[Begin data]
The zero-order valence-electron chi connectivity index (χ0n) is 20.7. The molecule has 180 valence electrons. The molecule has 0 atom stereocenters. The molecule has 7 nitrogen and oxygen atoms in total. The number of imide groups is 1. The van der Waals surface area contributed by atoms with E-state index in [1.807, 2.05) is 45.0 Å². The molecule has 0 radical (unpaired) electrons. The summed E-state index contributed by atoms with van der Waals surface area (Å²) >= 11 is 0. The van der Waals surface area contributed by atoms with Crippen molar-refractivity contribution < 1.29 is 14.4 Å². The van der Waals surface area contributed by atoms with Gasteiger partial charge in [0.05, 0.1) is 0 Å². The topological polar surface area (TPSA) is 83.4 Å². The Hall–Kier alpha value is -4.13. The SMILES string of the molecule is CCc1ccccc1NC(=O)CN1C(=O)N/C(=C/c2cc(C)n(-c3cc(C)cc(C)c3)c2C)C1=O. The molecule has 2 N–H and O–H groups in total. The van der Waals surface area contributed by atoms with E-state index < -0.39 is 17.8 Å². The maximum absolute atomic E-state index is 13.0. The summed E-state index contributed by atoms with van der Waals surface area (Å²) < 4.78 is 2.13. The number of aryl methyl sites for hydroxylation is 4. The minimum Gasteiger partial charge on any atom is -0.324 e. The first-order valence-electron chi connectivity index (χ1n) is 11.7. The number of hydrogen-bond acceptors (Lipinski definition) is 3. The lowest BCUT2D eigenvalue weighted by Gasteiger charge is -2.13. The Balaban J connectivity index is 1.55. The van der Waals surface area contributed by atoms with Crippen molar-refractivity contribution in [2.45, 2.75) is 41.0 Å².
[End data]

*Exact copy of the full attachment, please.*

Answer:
The zero-order valence-electron chi connectivity index (χ0n) is 20.7. The molecule has 180 valence electrons. The molecule has 0 atom stereocenters. The molecule has 7 nitrogen and oxygen atoms in total. The number of imide groups is 1. The van der Waals surface area contributed by atoms with E-state index in [1.807, 2.05) is 45.0 Å². The molecule has 0 radical (unpaired) electrons. The summed E-state index contributed by atoms with van der Waals surface area (Å²) >= 11 is 0. The van der Waals surface area contributed by atoms with Crippen molar-refractivity contribution < 1.29 is 14.4 Å². The van der Waals surface area contributed by atoms with Gasteiger partial charge in [0.05, 0.1) is 0 Å². The topological polar surface area (TPSA) is 83.4 Å². The Hall–Kier alpha value is -4.13. The SMILES string of the molecule is CCc1ccccc1NC(=O)CN1C(=O)N/C(=C/c2cc(C)n(-c3cc(C)cc(C)c3)c2C)C1=O. The molecule has 2 N–H and O–H groups in total. The van der Waals surface area contributed by atoms with E-state index < -0.39 is 17.8 Å². The maximum absolute atomic E-state index is 13.0. The summed E-state index contributed by atoms with van der Waals surface area (Å²) < 4.78 is 2.13. The number of aryl methyl sites for hydroxylation is 4. The minimum Gasteiger partial charge on any atom is -0.324 e. The first-order valence-electron chi connectivity index (χ1n) is 11.7. The number of hydrogen-bond acceptors (Lipinski definition) is 3. The lowest BCUT2D eigenvalue weighted by Gasteiger charge is -2.13. The Balaban J connectivity index is 1.55. The van der Waals surface area contributed by atoms with Crippen molar-refractivity contribution in [2.45, 2.75) is 41.0 Å².